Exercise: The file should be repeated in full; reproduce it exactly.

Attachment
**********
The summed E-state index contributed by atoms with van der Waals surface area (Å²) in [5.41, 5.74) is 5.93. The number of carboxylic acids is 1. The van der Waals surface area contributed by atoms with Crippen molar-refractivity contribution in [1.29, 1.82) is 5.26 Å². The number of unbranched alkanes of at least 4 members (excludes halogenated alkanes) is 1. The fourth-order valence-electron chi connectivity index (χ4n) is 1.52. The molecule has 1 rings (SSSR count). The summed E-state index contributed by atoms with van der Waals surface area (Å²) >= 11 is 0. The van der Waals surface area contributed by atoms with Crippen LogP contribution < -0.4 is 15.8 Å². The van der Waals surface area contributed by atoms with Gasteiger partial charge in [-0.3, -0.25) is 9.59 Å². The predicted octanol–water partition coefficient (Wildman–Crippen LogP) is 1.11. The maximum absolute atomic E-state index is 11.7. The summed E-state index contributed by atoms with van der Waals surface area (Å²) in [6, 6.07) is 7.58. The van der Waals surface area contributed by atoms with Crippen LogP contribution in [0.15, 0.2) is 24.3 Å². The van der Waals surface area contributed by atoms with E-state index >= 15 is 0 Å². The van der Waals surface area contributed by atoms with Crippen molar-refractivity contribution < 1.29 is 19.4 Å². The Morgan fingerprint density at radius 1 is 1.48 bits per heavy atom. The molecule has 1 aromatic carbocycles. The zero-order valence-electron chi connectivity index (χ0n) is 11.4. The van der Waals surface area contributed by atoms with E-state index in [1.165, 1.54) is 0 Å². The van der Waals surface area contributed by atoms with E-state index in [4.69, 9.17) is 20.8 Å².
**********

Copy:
The summed E-state index contributed by atoms with van der Waals surface area (Å²) in [5.41, 5.74) is 5.93. The number of carboxylic acids is 1. The van der Waals surface area contributed by atoms with Crippen molar-refractivity contribution in [1.29, 1.82) is 5.26 Å². The number of unbranched alkanes of at least 4 members (excludes halogenated alkanes) is 1. The fourth-order valence-electron chi connectivity index (χ4n) is 1.52. The molecule has 1 rings (SSSR count). The summed E-state index contributed by atoms with van der Waals surface area (Å²) >= 11 is 0. The van der Waals surface area contributed by atoms with Crippen LogP contribution < -0.4 is 15.8 Å². The van der Waals surface area contributed by atoms with Gasteiger partial charge in [-0.3, -0.25) is 9.59 Å². The predicted octanol–water partition coefficient (Wildman–Crippen LogP) is 1.11. The maximum absolute atomic E-state index is 11.7. The summed E-state index contributed by atoms with van der Waals surface area (Å²) in [6, 6.07) is 7.58. The van der Waals surface area contributed by atoms with Crippen LogP contribution in [0.15, 0.2) is 24.3 Å². The van der Waals surface area contributed by atoms with E-state index >= 15 is 0 Å². The van der Waals surface area contributed by atoms with Crippen molar-refractivity contribution < 1.29 is 19.4 Å². The Morgan fingerprint density at radius 1 is 1.48 bits per heavy atom. The molecule has 1 aromatic carbocycles. The zero-order valence-electron chi connectivity index (χ0n) is 11.4. The van der Waals surface area contributed by atoms with E-state index in [1.165, 1.54) is 0 Å². The van der Waals surface area contributed by atoms with E-state index in [4.69, 9.17) is 20.8 Å².